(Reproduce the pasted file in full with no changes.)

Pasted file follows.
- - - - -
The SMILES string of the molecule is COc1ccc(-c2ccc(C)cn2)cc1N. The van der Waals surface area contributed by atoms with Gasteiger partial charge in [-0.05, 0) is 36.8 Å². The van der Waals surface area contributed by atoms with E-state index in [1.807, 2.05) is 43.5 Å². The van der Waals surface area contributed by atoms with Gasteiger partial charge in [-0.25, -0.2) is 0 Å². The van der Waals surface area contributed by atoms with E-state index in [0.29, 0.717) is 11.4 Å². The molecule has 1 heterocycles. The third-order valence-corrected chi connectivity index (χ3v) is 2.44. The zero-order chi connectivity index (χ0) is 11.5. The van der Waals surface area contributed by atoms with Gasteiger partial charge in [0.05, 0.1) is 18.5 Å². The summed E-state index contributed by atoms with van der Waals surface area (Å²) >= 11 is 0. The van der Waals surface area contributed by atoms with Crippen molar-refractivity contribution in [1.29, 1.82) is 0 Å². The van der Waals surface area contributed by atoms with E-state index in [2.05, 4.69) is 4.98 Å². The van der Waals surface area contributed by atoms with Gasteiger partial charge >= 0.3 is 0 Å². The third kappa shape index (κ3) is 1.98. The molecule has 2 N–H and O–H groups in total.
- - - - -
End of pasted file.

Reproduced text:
The SMILES string of the molecule is COc1ccc(-c2ccc(C)cn2)cc1N. The van der Waals surface area contributed by atoms with Gasteiger partial charge in [-0.05, 0) is 36.8 Å². The van der Waals surface area contributed by atoms with E-state index in [1.807, 2.05) is 43.5 Å². The van der Waals surface area contributed by atoms with Gasteiger partial charge in [-0.25, -0.2) is 0 Å². The van der Waals surface area contributed by atoms with E-state index in [0.29, 0.717) is 11.4 Å². The molecule has 1 heterocycles. The third-order valence-corrected chi connectivity index (χ3v) is 2.44. The zero-order chi connectivity index (χ0) is 11.5. The van der Waals surface area contributed by atoms with Gasteiger partial charge in [0.05, 0.1) is 18.5 Å². The summed E-state index contributed by atoms with van der Waals surface area (Å²) >= 11 is 0. The van der Waals surface area contributed by atoms with Crippen molar-refractivity contribution in [1.29, 1.82) is 0 Å². The van der Waals surface area contributed by atoms with E-state index in [2.05, 4.69) is 4.98 Å². The van der Waals surface area contributed by atoms with Gasteiger partial charge >= 0.3 is 0 Å². The third kappa shape index (κ3) is 1.98. The molecule has 2 N–H and O–H groups in total.